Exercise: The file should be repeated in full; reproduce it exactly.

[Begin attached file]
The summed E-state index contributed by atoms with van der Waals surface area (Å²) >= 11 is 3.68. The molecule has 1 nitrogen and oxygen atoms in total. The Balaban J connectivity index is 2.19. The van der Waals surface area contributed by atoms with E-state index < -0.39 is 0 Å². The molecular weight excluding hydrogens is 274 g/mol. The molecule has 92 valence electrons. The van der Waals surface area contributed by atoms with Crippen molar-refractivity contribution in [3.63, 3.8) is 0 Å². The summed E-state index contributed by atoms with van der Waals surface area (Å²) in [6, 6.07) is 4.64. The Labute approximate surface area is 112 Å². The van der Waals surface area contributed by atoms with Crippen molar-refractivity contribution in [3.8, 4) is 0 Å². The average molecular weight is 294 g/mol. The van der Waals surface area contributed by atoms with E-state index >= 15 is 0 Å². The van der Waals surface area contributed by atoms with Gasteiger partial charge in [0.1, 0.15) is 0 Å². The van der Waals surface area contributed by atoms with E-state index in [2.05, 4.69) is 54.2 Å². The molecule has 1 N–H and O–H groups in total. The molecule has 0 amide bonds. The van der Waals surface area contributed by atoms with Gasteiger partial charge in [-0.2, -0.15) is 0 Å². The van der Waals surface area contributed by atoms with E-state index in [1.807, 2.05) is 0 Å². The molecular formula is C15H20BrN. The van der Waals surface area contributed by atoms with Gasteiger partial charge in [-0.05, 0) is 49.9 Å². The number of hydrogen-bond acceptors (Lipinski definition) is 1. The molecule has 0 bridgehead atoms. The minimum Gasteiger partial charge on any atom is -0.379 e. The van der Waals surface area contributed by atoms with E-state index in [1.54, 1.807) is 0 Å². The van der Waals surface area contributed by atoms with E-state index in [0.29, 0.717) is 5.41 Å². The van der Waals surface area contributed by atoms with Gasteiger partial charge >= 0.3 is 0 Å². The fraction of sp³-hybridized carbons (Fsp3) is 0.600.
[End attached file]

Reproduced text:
The summed E-state index contributed by atoms with van der Waals surface area (Å²) >= 11 is 3.68. The molecule has 1 nitrogen and oxygen atoms in total. The Balaban J connectivity index is 2.19. The van der Waals surface area contributed by atoms with E-state index < -0.39 is 0 Å². The molecular weight excluding hydrogens is 274 g/mol. The molecule has 92 valence electrons. The van der Waals surface area contributed by atoms with Crippen molar-refractivity contribution in [3.63, 3.8) is 0 Å². The summed E-state index contributed by atoms with van der Waals surface area (Å²) in [6, 6.07) is 4.64. The Labute approximate surface area is 112 Å². The van der Waals surface area contributed by atoms with Crippen molar-refractivity contribution in [3.8, 4) is 0 Å². The average molecular weight is 294 g/mol. The van der Waals surface area contributed by atoms with E-state index >= 15 is 0 Å². The van der Waals surface area contributed by atoms with Gasteiger partial charge in [0.1, 0.15) is 0 Å². The van der Waals surface area contributed by atoms with E-state index in [2.05, 4.69) is 54.2 Å². The molecule has 1 N–H and O–H groups in total. The molecule has 0 amide bonds. The van der Waals surface area contributed by atoms with Gasteiger partial charge in [-0.2, -0.15) is 0 Å². The van der Waals surface area contributed by atoms with E-state index in [1.807, 2.05) is 0 Å². The molecular formula is C15H20BrN. The van der Waals surface area contributed by atoms with Gasteiger partial charge in [-0.05, 0) is 49.9 Å². The number of hydrogen-bond acceptors (Lipinski definition) is 1. The molecule has 0 bridgehead atoms. The minimum Gasteiger partial charge on any atom is -0.379 e. The van der Waals surface area contributed by atoms with E-state index in [1.54, 1.807) is 0 Å². The van der Waals surface area contributed by atoms with E-state index in [0.29, 0.717) is 5.41 Å². The van der Waals surface area contributed by atoms with Gasteiger partial charge >= 0.3 is 0 Å². The fraction of sp³-hybridized carbons (Fsp3) is 0.600.